Film threat

StarredUp2

Two violent films, seen within 24 hours of one another. Starred Up is out this week on DVD. Joe is in cinemas. The first, from debuting writer Jonathan Asser – who, as a psychotherapist who’s worked with prisoners and young offenders, knows of which he speaks – is a prison drama. And already you’re thinking: oh no, not another prison drama. It’s true, the genre has long since hardened into if not cliché, certainly formality. But Starred Up – and you’ve heard this before, but stick with me – is different.

Yes, it resonates with the clanging of metal doors and gates, and makeshift weapons are furtively manufactured from toothbrushes and razor blades, and everyone says “fuck” or “cunt”, and there’s a sadistic, unsmiling deputy governor whose faith in rehabilitation is not devout, and a prisoner hierarchy with an unlikely, weaselly geezer at the top, and lags walk around in a circle in the exercise yard, but … it’s not about prison, no more than Hunger or Un prophète were about prison. It’s about a father and son.

Jack O’Connell, whom I never really saw in Skins but appreciated in Chris Chibnall’s United and James Moran’s Tower Block, is the son, and Ben Mendelsohn, one of the Aussie breakout stars of Animal Kingdom and brilliant in supporting roles in Killing Them Softy and Girls, is the father. The son, Eric Love (brilliant name), has been “starred up”, that is, moved from a young offenders’ institution to a grown-ups’ prison, where his dad, Neville, has carved out a functional life for himself, nearer to the top of the tree than the bottom, but he’s no Mr Big. He and his son have been estranged for most of Eric’s life, who grew up in care. He’s still in care. So is Neville.

What differentiates Starred Up – the best work from Scottish director David Mackenzie since the brooding and alarming Young Adam (although I’ve enjoyed plenty of his commercially under-loved work) – is that from the first scene we glimpse the human being under the self-generated armour of Eric’s cocksure invincibility when, after the long walk through the prison induction system to his cell, the door is shut on him and he allows his face and posture to retract from self-preservation and convey sadness, frustration and fallibility. It’s incredible acting from O’Connell (this film will make him if he isn’t made already), and infuses the rest of the film with depth.

StarredUp

Eric is a coiled spring of curtailed ambition whose reflex reaction is to lash out (a request for the borrow of a lighter results in a brutal attack very early on), which makes his introduction to a modest therapy group run by Rupert Friend all the more jarring and counterintuitive. This is not a film about fairytale transformations, but the way Eric’s story plays out is not predictable. Nor is the way the father-son reunification unfolds. Mendelsohn plays Neville as recalcitrant and proud – also a man who thinks with his fists and would clearly have parented with slaps had he actually attempted to do so – but not without a heart. Friend is a chameleonic actor (proven by his transformation into an American CIA officer in Homeland) who is utterly believable from word one as this voluntary shrink whose commitment to rehabilitation is everything Sam Spruell’s cold governor’s isn’t. A peacemaking speech he makes later on in the story where he calls the black prisoners in his group “black cunts” and Eric “a white cunt … I’m a cunt, we’re all cunts” is far more profound than it sounds.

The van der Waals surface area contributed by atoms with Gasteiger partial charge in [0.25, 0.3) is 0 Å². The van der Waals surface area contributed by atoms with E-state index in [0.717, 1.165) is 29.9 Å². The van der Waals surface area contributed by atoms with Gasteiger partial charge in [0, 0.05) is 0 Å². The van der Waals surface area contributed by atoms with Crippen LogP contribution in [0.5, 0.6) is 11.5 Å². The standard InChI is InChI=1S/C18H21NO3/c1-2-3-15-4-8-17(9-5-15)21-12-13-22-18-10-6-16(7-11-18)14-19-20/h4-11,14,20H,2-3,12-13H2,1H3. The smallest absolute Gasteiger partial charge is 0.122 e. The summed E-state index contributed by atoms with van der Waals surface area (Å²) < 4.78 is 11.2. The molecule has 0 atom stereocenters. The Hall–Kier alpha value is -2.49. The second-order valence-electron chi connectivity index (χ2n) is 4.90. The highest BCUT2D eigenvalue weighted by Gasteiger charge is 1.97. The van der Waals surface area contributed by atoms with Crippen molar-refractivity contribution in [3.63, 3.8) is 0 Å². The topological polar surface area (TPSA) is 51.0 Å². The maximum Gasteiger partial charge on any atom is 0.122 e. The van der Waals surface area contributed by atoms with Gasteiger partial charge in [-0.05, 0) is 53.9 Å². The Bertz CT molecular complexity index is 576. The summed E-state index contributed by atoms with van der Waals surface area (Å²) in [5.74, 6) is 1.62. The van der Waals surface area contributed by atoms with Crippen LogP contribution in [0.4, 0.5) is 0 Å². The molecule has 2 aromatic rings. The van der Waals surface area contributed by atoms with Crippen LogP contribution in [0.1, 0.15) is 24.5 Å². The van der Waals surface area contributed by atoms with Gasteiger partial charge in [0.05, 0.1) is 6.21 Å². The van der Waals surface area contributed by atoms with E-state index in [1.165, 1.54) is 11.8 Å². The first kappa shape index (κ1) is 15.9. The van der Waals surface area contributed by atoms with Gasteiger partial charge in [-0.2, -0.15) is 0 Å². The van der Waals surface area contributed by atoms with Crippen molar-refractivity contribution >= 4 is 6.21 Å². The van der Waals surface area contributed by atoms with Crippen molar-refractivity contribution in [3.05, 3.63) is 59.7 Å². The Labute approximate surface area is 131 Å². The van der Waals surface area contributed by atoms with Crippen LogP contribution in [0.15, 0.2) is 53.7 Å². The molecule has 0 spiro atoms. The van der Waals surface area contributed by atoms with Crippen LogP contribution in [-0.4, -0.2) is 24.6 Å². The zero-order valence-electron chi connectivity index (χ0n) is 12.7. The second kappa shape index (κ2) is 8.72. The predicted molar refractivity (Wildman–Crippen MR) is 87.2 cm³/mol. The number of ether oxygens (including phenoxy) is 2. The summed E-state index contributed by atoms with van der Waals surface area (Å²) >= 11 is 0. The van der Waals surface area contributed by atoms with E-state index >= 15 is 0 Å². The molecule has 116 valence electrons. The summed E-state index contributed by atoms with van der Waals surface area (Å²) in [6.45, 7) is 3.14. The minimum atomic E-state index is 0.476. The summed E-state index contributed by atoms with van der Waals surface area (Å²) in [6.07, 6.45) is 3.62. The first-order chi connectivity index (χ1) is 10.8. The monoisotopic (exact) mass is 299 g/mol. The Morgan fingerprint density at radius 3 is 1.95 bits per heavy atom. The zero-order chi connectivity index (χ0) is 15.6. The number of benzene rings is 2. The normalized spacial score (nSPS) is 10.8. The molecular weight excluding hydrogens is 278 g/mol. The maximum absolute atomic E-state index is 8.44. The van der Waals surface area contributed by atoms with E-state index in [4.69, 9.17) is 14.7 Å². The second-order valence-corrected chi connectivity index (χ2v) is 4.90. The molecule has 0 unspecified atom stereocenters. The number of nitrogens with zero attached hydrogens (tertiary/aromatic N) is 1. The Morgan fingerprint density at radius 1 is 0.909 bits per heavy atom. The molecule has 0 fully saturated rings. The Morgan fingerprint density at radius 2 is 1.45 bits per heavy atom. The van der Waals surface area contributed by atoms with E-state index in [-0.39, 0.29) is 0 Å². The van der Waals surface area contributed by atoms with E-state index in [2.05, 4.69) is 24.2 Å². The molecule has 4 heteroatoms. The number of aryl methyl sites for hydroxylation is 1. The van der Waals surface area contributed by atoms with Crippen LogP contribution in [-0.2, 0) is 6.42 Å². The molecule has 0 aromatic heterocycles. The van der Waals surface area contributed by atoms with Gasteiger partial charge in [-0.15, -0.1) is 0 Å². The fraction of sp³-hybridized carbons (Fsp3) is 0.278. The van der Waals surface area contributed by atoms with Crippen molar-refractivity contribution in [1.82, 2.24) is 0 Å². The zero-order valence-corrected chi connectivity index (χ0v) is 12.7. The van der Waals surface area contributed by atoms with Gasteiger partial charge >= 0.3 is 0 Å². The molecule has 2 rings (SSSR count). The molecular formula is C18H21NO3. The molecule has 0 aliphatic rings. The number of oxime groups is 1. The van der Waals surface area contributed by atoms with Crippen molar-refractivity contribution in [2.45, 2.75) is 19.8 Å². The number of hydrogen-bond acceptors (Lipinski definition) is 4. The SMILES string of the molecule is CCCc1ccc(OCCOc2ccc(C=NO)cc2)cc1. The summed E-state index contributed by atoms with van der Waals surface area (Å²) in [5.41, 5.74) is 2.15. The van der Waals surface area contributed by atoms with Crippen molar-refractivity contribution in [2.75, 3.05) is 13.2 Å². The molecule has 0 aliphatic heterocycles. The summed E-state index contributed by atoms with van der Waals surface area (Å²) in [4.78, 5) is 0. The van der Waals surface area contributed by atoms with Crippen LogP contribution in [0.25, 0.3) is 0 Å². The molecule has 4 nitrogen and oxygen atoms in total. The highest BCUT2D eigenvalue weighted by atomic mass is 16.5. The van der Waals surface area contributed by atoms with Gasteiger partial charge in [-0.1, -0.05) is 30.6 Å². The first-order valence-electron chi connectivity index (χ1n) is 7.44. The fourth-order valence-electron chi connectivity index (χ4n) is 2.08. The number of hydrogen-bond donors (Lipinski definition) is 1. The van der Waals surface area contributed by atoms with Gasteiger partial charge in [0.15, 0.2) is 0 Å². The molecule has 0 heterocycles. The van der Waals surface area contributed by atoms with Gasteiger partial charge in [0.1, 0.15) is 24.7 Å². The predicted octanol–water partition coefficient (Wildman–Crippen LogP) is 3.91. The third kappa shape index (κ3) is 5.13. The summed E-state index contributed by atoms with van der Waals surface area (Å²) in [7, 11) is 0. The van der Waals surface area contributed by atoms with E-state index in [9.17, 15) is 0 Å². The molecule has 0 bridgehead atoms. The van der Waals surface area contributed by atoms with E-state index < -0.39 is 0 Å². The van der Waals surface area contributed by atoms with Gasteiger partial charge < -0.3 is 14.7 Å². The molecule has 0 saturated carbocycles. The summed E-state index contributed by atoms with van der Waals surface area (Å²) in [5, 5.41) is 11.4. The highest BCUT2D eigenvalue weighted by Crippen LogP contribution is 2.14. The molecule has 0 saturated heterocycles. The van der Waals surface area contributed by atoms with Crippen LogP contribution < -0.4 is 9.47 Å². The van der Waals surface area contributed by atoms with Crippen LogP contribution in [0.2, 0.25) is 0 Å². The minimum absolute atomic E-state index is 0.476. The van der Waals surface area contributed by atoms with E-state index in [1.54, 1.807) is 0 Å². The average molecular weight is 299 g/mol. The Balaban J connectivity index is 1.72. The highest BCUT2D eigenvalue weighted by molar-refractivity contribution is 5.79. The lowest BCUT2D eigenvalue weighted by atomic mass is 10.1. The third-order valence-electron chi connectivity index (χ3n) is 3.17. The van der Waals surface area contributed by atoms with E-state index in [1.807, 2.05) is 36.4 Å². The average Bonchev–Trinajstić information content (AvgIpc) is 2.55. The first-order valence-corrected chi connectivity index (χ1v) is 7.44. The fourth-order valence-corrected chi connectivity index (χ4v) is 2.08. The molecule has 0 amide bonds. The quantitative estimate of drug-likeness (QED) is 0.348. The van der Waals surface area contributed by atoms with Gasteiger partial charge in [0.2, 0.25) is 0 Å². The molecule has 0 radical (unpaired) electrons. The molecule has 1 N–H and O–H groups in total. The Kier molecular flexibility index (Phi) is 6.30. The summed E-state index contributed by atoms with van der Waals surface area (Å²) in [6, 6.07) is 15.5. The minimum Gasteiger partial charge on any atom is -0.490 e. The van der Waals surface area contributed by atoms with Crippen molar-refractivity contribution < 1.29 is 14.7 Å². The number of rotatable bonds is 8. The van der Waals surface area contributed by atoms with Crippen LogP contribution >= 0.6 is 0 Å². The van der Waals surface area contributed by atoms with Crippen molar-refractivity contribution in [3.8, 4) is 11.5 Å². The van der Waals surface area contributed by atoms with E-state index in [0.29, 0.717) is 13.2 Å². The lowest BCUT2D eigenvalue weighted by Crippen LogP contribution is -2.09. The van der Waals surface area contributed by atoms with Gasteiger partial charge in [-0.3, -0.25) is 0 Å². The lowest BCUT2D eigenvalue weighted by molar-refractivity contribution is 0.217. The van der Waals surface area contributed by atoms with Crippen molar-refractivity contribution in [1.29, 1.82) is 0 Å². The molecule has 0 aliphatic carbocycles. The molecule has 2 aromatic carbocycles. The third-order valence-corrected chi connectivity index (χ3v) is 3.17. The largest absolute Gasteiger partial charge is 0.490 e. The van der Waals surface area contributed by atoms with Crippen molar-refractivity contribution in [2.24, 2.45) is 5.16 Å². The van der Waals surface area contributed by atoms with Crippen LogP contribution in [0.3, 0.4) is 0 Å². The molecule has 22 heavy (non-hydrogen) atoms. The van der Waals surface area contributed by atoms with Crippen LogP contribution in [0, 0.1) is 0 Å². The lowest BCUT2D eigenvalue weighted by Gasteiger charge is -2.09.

Asser’s screenplay, worked through over a number of years, with the help of many professionals at workshops – to whom he pays sincere tribute in interview – was also honed during the tight 24-day location shoot at Belfast’s former Crumlin Road Prison and the infamous Maze, with Mendelsohn particularly involved in fine-tuning his character. All of this shows in the incredible depth throughout, even in exchanges that seem trite or functional. And there’s a terrifying stand-up stand-off in the therapy group that’s as exquisitely and exactingly choreographed by Mackenzie as a dance routine.

However, and here’s why I suspect Starred Up only showed for a week at my local arthouse in March and then disappeared: it’s defiantly repellent stuff. Strong meat. Hard on the ears as well as the eyes. A film I love, but not a film I would recommend to anybody with a weak constitution. A low-level threat of violence persists throughout the entire 106-minute running time. It’s not if, but when it explodes. The violence is not as explicit as it seems (that’s clever directing and editing), but the sheer physical force with which it erupts is quite distressing. Blades, table legs, teeth, fists, all are pressed into service. Fathers and surrogate fathers are attacked by their sons and surrogate sons, and their sons and surrogate sons are beaten back. It’s tactile-Oedipal. And they’re “all cunts”. (It was a hot evening when we watched the DVD but we eventually had to close the skylights for fear of our neighbours being offended by the language.)

I appreciate that the violence inherent in the system is a valid subject for fiction, and Starred Up is a supremely intelligent depiction of that violence. But I would actually warn people from watching it. You have been warned. (Actually, I found myself wholeheartedly evangelising it to a woman I met at the Inbetweeners 2 aftershow and literally gave that warning.)

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I’d read a lot of praise for Joe, the new film from director David Gordon Green (George Washington, Pineapple Express – that’s some CV), adapted by Gary Hawkins from the 1991 novel I’ve never heard of by Mississippian Larry Brown (about whom Hawkins once made a documentary). It’s also violent. It’s also about fathers and sons, and surrogate fathers and sons. It’s also tactile-Oedipal, and a lesson in restraint. What a coincidence.

It’s also very different. Shot in areas around Austin in Central Texas, it’s not quite a Southern Gothic, although the relationship between Tye Sheridan’s 15-year-old grown-up Gary and his good-for-nothin’ dad Wade, played with unadulterated authenticity by non-actor and actual alcoholic drifter Gary Poulter (who died after filming), is a dark entry indeed. In the very first scene, Gary berates his wizened soak of a father without any fear until Wade slaps him, hard, around the face, and retreats to his preferred cycle of guzzling spirit and passing out. Gary’s surrogate father turns out to be Joe, an ex-con played with admirable restraint by Nic Cage – a restraint that has earned him endless plaudits, although it turns out that this is all relative.